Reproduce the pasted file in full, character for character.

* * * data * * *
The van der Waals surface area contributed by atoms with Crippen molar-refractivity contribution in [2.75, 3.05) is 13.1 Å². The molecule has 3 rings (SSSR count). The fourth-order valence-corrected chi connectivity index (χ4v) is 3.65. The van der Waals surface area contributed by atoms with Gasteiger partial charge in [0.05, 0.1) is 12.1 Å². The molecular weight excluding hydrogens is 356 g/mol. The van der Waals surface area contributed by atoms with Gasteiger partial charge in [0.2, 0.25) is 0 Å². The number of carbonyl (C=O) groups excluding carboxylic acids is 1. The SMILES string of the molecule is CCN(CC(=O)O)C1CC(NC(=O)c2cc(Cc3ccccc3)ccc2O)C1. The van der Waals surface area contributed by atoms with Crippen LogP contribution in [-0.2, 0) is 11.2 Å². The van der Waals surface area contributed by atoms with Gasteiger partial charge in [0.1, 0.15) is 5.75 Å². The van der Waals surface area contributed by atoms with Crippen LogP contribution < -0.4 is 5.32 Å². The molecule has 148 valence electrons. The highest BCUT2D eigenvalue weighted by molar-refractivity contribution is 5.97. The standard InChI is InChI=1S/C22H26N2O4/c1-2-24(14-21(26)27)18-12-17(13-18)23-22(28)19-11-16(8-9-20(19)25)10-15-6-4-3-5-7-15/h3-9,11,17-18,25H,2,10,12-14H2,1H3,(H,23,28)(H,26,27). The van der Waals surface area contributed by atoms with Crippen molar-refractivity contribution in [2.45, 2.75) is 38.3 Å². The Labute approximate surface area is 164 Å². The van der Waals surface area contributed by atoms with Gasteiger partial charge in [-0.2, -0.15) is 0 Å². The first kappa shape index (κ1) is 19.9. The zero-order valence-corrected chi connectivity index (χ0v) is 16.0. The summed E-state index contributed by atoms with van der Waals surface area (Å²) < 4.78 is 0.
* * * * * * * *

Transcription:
The van der Waals surface area contributed by atoms with Crippen molar-refractivity contribution in [2.75, 3.05) is 13.1 Å². The molecule has 3 rings (SSSR count). The fourth-order valence-corrected chi connectivity index (χ4v) is 3.65. The van der Waals surface area contributed by atoms with Gasteiger partial charge in [0.05, 0.1) is 12.1 Å². The molecular weight excluding hydrogens is 356 g/mol. The van der Waals surface area contributed by atoms with Gasteiger partial charge in [0.2, 0.25) is 0 Å². The number of carbonyl (C=O) groups excluding carboxylic acids is 1. The SMILES string of the molecule is CCN(CC(=O)O)C1CC(NC(=O)c2cc(Cc3ccccc3)ccc2O)C1. The van der Waals surface area contributed by atoms with Crippen LogP contribution in [-0.2, 0) is 11.2 Å². The van der Waals surface area contributed by atoms with Gasteiger partial charge in [0.1, 0.15) is 5.75 Å². The van der Waals surface area contributed by atoms with Crippen LogP contribution < -0.4 is 5.32 Å². The molecule has 148 valence electrons. The highest BCUT2D eigenvalue weighted by molar-refractivity contribution is 5.97. The standard InChI is InChI=1S/C22H26N2O4/c1-2-24(14-21(26)27)18-12-17(13-18)23-22(28)19-11-16(8-9-20(19)25)10-15-6-4-3-5-7-15/h3-9,11,17-18,25H,2,10,12-14H2,1H3,(H,23,28)(H,26,27). The van der Waals surface area contributed by atoms with Crippen molar-refractivity contribution in [2.45, 2.75) is 38.3 Å². The Labute approximate surface area is 164 Å². The van der Waals surface area contributed by atoms with Gasteiger partial charge in [-0.2, -0.15) is 0 Å². The first kappa shape index (κ1) is 19.9. The zero-order valence-corrected chi connectivity index (χ0v) is 16.0. The summed E-state index contributed by atoms with van der Waals surface area (Å²) < 4.78 is 0.